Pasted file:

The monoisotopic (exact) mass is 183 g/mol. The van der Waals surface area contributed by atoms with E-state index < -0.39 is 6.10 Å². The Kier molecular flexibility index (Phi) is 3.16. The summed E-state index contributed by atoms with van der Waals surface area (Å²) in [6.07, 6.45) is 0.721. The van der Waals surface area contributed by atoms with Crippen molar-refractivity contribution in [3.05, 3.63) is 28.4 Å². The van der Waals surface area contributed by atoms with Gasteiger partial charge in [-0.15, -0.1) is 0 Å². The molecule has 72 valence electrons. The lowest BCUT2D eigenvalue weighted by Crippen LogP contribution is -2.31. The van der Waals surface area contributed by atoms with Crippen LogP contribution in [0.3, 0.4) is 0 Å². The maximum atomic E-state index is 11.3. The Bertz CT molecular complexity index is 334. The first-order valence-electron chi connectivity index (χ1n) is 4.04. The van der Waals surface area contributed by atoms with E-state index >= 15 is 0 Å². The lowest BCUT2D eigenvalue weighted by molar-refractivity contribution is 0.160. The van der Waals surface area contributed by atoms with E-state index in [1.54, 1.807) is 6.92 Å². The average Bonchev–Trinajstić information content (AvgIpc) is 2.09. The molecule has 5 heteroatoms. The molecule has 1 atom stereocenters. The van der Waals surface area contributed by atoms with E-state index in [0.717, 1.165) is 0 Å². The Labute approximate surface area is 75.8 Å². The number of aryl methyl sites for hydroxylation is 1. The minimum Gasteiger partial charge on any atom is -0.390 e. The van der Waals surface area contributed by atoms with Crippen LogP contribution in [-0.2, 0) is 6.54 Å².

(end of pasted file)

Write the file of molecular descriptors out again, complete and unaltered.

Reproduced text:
The monoisotopic (exact) mass is 183 g/mol. The van der Waals surface area contributed by atoms with E-state index < -0.39 is 6.10 Å². The Kier molecular flexibility index (Phi) is 3.16. The summed E-state index contributed by atoms with van der Waals surface area (Å²) in [6.07, 6.45) is 0.721. The van der Waals surface area contributed by atoms with Crippen molar-refractivity contribution in [3.05, 3.63) is 28.4 Å². The van der Waals surface area contributed by atoms with Gasteiger partial charge in [-0.15, -0.1) is 0 Å². The molecule has 72 valence electrons. The lowest BCUT2D eigenvalue weighted by Crippen LogP contribution is -2.31. The van der Waals surface area contributed by atoms with Crippen LogP contribution in [0.3, 0.4) is 0 Å². The maximum atomic E-state index is 11.3. The Bertz CT molecular complexity index is 334. The first-order valence-electron chi connectivity index (χ1n) is 4.04. The van der Waals surface area contributed by atoms with E-state index >= 15 is 0 Å². The lowest BCUT2D eigenvalue weighted by molar-refractivity contribution is 0.160. The van der Waals surface area contributed by atoms with E-state index in [1.54, 1.807) is 6.92 Å². The average Bonchev–Trinajstić information content (AvgIpc) is 2.09. The molecule has 5 heteroatoms. The molecule has 1 atom stereocenters. The van der Waals surface area contributed by atoms with E-state index in [0.717, 1.165) is 0 Å². The Labute approximate surface area is 75.8 Å². The number of aryl methyl sites for hydroxylation is 1. The minimum Gasteiger partial charge on any atom is -0.390 e. The van der Waals surface area contributed by atoms with Crippen LogP contribution in [-0.2, 0) is 6.54 Å².